Stowey House
Open Air School
 46 Clapham Common South Side, SW4 9BX
Medical dates:

Medical character:
1920 - mid 1960s?

Open Air School

Stowey House was a Victorian mansion (the 1880 birthplace of Lytton Strachey) off the south side of Clapham Common.  In 1920, as part of a second wave of establishing open air schools in the capital, the LCC set up an open air school in its grounds.

The Stowey House Open Air School accommodated some 300 'delicate' and pre-tuberculous children, selected from five times that number nominated by school medical officers.

Entered by a small door through a wall off the busy street, the School had 8 classroom pavilions (5 for boys and 3 for girls), plus a larger structure used for the pupils' daily rest, and for folk dancing and corrective exercise.  Parts of the school facilities and furniture had been built by the children themselves.  They also worked in the gardens.  Pupils remained at the School for about 12 to 18 months.

The staff consisted of a Superintendent, a Medical Officer, a nurse, a Headmaster (who also taught) and 7 teachers.

In 1923, at the suggestion of Sir Henry Gauvain, the LCC's consulting specialist for tuberculous children, an experiment was conducted to see how far sunlight treatment could be used in open air schools during the summer.  Some 35 boys were selected and, throughout the first week, worked at their class and manual lessons wearing light shirts, shorts and shoes and socks.  During the second week, the shirts were discarded and so on, until finally they wore nothing more than their breeches.  Their skin browned without any redness, and the children appeared more alert and energetic, and particularly happy with these new conditions.  It was decided the experiment had been a success and would be repeated the following summer.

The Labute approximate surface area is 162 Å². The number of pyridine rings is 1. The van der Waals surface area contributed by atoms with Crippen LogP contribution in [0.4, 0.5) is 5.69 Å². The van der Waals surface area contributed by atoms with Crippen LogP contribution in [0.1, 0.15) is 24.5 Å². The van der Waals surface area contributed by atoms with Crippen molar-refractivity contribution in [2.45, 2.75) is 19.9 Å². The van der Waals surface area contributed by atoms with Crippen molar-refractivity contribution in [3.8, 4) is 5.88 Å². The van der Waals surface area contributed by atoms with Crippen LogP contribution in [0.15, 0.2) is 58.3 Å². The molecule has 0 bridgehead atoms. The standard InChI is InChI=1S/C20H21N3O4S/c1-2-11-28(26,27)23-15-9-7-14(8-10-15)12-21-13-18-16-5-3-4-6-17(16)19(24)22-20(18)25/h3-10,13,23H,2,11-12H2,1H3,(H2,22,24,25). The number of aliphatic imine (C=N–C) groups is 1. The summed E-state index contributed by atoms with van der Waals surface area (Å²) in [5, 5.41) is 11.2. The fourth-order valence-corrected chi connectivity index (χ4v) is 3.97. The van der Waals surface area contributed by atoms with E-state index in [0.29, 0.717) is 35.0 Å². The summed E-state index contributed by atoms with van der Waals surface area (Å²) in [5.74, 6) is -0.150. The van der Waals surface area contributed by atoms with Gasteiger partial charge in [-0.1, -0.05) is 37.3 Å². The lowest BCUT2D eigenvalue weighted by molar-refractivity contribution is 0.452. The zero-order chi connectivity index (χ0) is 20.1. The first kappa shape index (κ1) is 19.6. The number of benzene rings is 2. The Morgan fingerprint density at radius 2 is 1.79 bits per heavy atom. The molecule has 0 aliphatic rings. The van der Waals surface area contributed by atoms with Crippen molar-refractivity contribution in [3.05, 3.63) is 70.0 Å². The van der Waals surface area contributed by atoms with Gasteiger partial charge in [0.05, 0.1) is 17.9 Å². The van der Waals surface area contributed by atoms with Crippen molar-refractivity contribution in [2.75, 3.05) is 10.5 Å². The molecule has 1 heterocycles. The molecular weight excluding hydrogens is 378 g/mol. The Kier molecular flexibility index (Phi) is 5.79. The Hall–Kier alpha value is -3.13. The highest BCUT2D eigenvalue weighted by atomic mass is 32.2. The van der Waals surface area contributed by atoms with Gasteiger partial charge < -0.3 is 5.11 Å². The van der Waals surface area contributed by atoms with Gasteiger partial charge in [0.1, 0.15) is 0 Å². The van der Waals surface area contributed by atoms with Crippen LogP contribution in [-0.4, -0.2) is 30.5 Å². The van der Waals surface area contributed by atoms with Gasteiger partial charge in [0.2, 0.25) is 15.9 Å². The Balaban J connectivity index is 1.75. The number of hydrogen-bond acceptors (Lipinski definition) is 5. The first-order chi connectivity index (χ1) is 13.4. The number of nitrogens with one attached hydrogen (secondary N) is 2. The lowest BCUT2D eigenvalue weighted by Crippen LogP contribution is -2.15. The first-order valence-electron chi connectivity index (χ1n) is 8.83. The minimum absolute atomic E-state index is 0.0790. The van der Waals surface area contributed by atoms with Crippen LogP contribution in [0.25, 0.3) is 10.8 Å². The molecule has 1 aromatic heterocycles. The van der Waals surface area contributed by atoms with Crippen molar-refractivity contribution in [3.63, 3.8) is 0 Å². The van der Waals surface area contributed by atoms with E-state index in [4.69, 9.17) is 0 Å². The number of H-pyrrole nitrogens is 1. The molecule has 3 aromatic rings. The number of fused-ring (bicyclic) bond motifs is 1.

By the end of the 1920s the School still featured sun therapy, used to treat anaemia or swollen gland problems.  The children, stripped to shorts or loincloths, sat on an open wooden platform.

The School survived the disruptions of WW2, and carried on at least through the 1950s.

The School closed in the mid 1960s.

Present status (February 2013)

Stowey House was demolished in 1967.  In the late 1960s its site, and the adjacent South Lodge, were redeveloped as new premises for the Henry Thornton School. These, in their turn, have been superseded by the buildings of Lambeth College.

The site of the Open Air School is now occupied by the southern part of the College and its grounds.

Stowey House OAS
The site of the School was on the southern side of the Clapham Centre of Lambeth College, seen on the left, with Brook House on the right.

(Author unstated) 1923 A sunlight treatment class  in London.  British Medical Journal 2 (3279), 837.

(Author unstated) 1929 Stowey House. An Open Air School.  Canadian Nurse 25,


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